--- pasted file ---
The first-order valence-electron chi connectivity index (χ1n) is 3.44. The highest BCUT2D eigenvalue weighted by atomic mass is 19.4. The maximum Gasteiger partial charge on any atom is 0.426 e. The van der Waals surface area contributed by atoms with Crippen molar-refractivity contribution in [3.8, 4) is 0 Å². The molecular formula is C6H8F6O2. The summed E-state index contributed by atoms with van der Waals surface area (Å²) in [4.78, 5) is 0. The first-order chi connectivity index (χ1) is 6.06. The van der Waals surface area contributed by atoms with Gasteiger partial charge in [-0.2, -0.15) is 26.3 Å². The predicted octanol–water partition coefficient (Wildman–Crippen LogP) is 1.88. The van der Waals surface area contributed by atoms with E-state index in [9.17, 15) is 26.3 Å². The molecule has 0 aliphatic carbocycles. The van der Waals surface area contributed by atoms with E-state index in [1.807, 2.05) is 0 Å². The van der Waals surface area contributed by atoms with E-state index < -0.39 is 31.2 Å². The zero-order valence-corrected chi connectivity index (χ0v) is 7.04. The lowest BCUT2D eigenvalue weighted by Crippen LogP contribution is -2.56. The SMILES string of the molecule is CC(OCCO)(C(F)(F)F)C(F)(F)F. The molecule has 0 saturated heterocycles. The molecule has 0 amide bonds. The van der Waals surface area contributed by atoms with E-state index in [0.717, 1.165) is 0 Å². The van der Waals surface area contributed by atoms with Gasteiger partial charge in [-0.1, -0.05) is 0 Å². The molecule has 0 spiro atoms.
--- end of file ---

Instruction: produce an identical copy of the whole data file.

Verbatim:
The first-order valence-electron chi connectivity index (χ1n) is 3.44. The highest BCUT2D eigenvalue weighted by atomic mass is 19.4. The maximum Gasteiger partial charge on any atom is 0.426 e. The van der Waals surface area contributed by atoms with Crippen molar-refractivity contribution in [3.8, 4) is 0 Å². The molecular formula is C6H8F6O2. The summed E-state index contributed by atoms with van der Waals surface area (Å²) in [4.78, 5) is 0. The first-order chi connectivity index (χ1) is 6.06. The van der Waals surface area contributed by atoms with Gasteiger partial charge in [-0.2, -0.15) is 26.3 Å². The predicted octanol–water partition coefficient (Wildman–Crippen LogP) is 1.88. The van der Waals surface area contributed by atoms with E-state index in [9.17, 15) is 26.3 Å². The molecule has 0 aliphatic carbocycles. The van der Waals surface area contributed by atoms with E-state index in [1.807, 2.05) is 0 Å². The van der Waals surface area contributed by atoms with E-state index < -0.39 is 31.2 Å². The zero-order valence-corrected chi connectivity index (χ0v) is 7.04. The lowest BCUT2D eigenvalue weighted by Crippen LogP contribution is -2.56. The SMILES string of the molecule is CC(OCCO)(C(F)(F)F)C(F)(F)F. The molecule has 0 saturated heterocycles. The molecule has 0 amide bonds. The van der Waals surface area contributed by atoms with E-state index in [0.717, 1.165) is 0 Å². The van der Waals surface area contributed by atoms with Gasteiger partial charge in [-0.1, -0.05) is 0 Å². The molecule has 0 spiro atoms.